Addiction, Habit or Compulsion? The Importance of Defining Addiction

We have all heard people casually say “I’m so addicted to…” or conversely, downplay their actual addiction by referring to it as a ‘bad habit’.  But what exactly is the difference between habit, compulsion and addiction?  And what does that mean for addiction treatment?

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  • Addiction has the most significant impact on the structure and chemistry of the brain.
  • A key difference between habits and addiction is that habits work like a reflex in the brain.

While addiction research and awareness have made major strides in the last decade, there remains much to be understood by medical communities and the greater society in regards to addiction and addiction treatment.

Perhaps the most significant shift in understanding addiction came in the 1970s when medical communities across the world began to recognise addiction as a disease. This concept trickled down to the rest of the population. Although this belief is held by many medical professionals, there is still disagreement among those in the addiction recovery field about this fact.

Is Addiction Really a Disease?

Addiction, on a biological level, is a disease.  But it also carries some fundamental differences from all other diseases, and takes place on multiple levels.

This is why it is important to treat addiction as a complex phenomenon that lies between disease and mental wellness. If we continue to simplify addiction, then this complicated and multi-faceted disorder cannot be properly addressed. If it is not properly addressed, it cannot be helped.

Here we deconstruct the unique nature of addiction and how it differs from habit and compulsions.

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Biological and Environmental Risk Factors for Addiction

Addiction has been called a chronic, often relapsing brain disease.

Addiction, like other illnesses, is brought on by both biological and environmental factors. Most leading addiction experts posit that addiction is 60% hereditary, wherein we inherit abnormal chemistry in the brain’s reward system in the brain; and 40% environmental, as our surroundings and exposure shape our propensity for addiction.  Addiction is fundamentally tied to the functionality and structure of the brain, hence its classification as a disease. In addition, as with diseases, if addiction is left untreated there can be dire consequences.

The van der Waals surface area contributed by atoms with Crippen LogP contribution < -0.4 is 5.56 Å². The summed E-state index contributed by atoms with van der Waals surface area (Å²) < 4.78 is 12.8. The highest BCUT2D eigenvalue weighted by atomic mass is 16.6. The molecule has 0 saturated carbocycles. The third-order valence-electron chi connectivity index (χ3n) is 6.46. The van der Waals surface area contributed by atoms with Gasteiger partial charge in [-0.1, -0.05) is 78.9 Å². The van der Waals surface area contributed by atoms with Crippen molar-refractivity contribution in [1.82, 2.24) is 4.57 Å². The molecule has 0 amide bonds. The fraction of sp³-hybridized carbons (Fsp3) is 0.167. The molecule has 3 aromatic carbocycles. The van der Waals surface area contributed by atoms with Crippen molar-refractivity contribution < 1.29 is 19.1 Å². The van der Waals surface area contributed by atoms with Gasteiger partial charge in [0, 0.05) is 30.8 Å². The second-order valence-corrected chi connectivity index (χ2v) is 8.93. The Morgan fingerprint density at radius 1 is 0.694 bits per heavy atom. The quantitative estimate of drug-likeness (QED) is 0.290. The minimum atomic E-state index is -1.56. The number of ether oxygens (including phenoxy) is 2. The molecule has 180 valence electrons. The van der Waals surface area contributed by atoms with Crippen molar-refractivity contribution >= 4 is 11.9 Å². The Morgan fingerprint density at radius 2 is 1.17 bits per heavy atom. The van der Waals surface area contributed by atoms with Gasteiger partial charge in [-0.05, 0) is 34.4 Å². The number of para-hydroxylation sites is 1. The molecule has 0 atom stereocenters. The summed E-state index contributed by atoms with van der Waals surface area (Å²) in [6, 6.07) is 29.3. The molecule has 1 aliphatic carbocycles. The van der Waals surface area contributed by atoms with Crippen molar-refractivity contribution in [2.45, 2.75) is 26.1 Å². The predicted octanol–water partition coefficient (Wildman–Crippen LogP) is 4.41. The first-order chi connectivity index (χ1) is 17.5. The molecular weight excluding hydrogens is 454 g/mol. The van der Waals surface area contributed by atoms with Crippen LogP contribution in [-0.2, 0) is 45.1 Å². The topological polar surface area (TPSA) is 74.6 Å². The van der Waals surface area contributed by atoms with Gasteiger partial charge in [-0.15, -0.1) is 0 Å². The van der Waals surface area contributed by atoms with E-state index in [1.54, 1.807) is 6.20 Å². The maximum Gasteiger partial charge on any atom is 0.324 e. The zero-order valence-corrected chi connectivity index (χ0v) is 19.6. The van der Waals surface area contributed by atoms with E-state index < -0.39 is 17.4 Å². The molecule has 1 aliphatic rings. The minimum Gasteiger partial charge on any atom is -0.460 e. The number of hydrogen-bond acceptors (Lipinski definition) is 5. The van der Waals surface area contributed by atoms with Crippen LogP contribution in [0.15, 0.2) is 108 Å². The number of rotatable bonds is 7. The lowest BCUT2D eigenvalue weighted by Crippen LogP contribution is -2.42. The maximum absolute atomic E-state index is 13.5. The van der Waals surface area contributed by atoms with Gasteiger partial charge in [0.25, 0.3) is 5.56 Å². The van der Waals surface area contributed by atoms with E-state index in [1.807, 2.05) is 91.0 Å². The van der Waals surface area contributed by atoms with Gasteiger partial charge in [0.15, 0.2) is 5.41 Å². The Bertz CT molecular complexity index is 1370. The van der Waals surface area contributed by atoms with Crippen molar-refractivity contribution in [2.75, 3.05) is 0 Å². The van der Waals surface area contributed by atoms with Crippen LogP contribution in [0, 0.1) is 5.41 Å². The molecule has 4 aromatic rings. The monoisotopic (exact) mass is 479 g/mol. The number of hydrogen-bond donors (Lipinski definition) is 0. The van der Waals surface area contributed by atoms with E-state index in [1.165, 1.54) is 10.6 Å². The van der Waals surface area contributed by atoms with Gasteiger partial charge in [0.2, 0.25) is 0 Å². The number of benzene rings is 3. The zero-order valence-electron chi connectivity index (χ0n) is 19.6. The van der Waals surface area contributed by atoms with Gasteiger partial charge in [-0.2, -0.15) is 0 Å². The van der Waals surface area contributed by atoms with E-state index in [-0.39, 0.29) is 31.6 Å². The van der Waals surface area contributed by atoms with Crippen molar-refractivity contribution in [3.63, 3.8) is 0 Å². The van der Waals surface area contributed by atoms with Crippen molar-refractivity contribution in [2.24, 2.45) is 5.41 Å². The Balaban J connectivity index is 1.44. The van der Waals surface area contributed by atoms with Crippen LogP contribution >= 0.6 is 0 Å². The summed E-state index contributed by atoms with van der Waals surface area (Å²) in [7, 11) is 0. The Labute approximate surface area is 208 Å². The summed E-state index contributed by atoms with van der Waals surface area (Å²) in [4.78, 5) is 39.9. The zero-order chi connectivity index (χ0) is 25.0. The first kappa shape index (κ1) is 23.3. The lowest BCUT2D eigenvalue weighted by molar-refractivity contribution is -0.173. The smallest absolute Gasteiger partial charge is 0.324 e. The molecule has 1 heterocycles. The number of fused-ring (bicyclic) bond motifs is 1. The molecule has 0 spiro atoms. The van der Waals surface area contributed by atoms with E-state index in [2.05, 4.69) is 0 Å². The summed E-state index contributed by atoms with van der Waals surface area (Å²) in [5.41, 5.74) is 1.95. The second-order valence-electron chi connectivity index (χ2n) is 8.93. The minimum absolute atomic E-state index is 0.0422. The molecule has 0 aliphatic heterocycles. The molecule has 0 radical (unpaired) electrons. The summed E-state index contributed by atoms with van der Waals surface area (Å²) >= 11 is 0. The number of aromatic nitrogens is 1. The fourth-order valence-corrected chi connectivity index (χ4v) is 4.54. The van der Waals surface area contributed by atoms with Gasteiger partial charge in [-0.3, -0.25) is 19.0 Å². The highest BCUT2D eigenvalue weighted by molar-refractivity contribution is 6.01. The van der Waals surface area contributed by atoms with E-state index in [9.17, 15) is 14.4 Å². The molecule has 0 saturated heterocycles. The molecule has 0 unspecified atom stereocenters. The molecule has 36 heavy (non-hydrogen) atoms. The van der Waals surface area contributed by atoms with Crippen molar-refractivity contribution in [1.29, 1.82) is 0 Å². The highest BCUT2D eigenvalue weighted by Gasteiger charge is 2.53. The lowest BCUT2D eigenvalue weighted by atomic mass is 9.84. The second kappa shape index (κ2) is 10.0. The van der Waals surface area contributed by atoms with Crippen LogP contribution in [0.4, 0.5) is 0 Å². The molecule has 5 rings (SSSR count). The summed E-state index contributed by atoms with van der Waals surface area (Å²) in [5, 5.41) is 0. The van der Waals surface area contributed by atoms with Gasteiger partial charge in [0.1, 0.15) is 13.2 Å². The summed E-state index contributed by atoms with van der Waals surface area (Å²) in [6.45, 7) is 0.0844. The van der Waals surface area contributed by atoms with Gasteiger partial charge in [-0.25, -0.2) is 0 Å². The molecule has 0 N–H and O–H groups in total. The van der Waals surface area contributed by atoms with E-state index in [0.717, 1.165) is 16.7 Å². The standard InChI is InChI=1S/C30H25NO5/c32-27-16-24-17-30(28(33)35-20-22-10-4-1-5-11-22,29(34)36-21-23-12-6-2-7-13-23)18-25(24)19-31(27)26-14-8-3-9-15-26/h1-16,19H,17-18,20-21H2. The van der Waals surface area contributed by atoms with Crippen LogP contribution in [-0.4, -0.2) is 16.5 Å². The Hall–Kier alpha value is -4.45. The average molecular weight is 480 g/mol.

How Addiction is Different from Habits and Compulsions

This discussion of how addiction has similarities with disease is the main argument behind what separates addiction from a habit or compulsion. Addiction has the most significant impact on the structure and chemistry of the brain.

Habits

A key difference between habits and addiction is that habits work like a reflex in the brain.

When we are faced with a certain stimulus, the brain reacts with a behaviour that yields a reward. The behaviour is engrained and learned over time.  While rewards or goals are necessary in producing a habit, over time, the habit becomes independent of the reward. Hence, we have habits that do not serve us, and though we logically know this, those habits are incredibly difficult to quit.

Habits are contextualised in the classic experiment of Pavlov’s dog, where we see a reaction to a stimulus and a reinforcement of that behaviour with a reward.

While addictions involve habits, they remain distinct from each other.  Addiction compiles increased levels of motivation and intense cravings due to the effect of dopamine on the brain. In addition, addiction is not tied to a single stimulus or behaviour.

Compulsions

Compulsions are also different from addiction. Compulsions are repetitive behaviours that offer no reward, but the individual commits them uncontrollably. While the compulsion maybe spurred by the hope of a reward, the individual feels no relief once completing the compulsive behaviour. When someone suffers with obsessive compulsive disorder, their compulsions do little to nothing to ease their anxiety but remain a part of the individual’s repertoire. Unlike addiction, compulsions are not related to the reward system in the brain or dopamine levels. Compulsion are caused by mental wellness issues.

There is a lot of overlap between habits, compulsions and addictions. All of these human phenomena are distinct, but can and do co-exist. It is not unusual that an individual exhibits all of the above, as mental health issues and addiction often go hand in hand.

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Treatment for Addiction

Addiction remains distinct and yet in the category of disease because of the brain’s involvement in development of addiction. It is important to assess the similarities and differences that addictions share with both habits and compulsions as the three intersect. Though we have discussed the differences, for the average individual who has not studied these complexities in detail, it can be difficult to tell the difference in your own life.

Clinical professionals at the Cabin Singapore are trained to pin point addiction and a proper treatment plan for each individual person. As mentioned previously, there is treatment for those with an addiction, no one is fated to spend the remainder of their life enslaved to an addiction. . If you or someone you know is struggling with addiction, contact us today.

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